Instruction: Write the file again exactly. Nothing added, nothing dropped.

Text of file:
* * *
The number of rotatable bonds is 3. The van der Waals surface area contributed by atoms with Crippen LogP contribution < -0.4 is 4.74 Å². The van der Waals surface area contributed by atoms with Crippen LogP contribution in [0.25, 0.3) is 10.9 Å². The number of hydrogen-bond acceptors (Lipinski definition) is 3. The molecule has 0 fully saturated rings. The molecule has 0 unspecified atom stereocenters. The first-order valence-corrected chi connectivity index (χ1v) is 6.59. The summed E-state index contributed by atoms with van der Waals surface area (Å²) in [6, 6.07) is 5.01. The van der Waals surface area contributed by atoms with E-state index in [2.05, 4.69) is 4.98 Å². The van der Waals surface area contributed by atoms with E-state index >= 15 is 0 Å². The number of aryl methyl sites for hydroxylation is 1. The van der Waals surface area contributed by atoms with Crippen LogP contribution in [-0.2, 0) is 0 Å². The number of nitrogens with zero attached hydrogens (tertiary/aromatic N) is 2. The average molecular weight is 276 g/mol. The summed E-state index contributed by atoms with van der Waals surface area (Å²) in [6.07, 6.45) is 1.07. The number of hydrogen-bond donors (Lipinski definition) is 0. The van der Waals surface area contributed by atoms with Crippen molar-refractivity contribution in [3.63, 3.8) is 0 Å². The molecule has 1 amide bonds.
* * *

The number of rotatable bonds is 3. The van der Waals surface area contributed by atoms with Crippen LogP contribution < -0.4 is 4.74 Å². The van der Waals surface area contributed by atoms with Crippen LogP contribution in [0.25, 0.3) is 10.9 Å². The number of hydrogen-bond acceptors (Lipinski definition) is 3. The molecule has 0 fully saturated rings. The molecule has 0 unspecified atom stereocenters. The first-order valence-corrected chi connectivity index (χ1v) is 6.59. The summed E-state index contributed by atoms with van der Waals surface area (Å²) in [6, 6.07) is 5.01. The van der Waals surface area contributed by atoms with E-state index in [2.05, 4.69) is 4.98 Å². The van der Waals surface area contributed by atoms with E-state index >= 15 is 0 Å². The number of aryl methyl sites for hydroxylation is 1. The van der Waals surface area contributed by atoms with Crippen LogP contribution in [-0.2, 0) is 0 Å². The number of nitrogens with zero attached hydrogens (tertiary/aromatic N) is 2. The average molecular weight is 276 g/mol. The summed E-state index contributed by atoms with van der Waals surface area (Å²) in [6.07, 6.45) is 1.07. The number of hydrogen-bond donors (Lipinski definition) is 0. The van der Waals surface area contributed by atoms with Crippen molar-refractivity contribution in [3.63, 3.8) is 0 Å². The molecule has 1 amide bonds.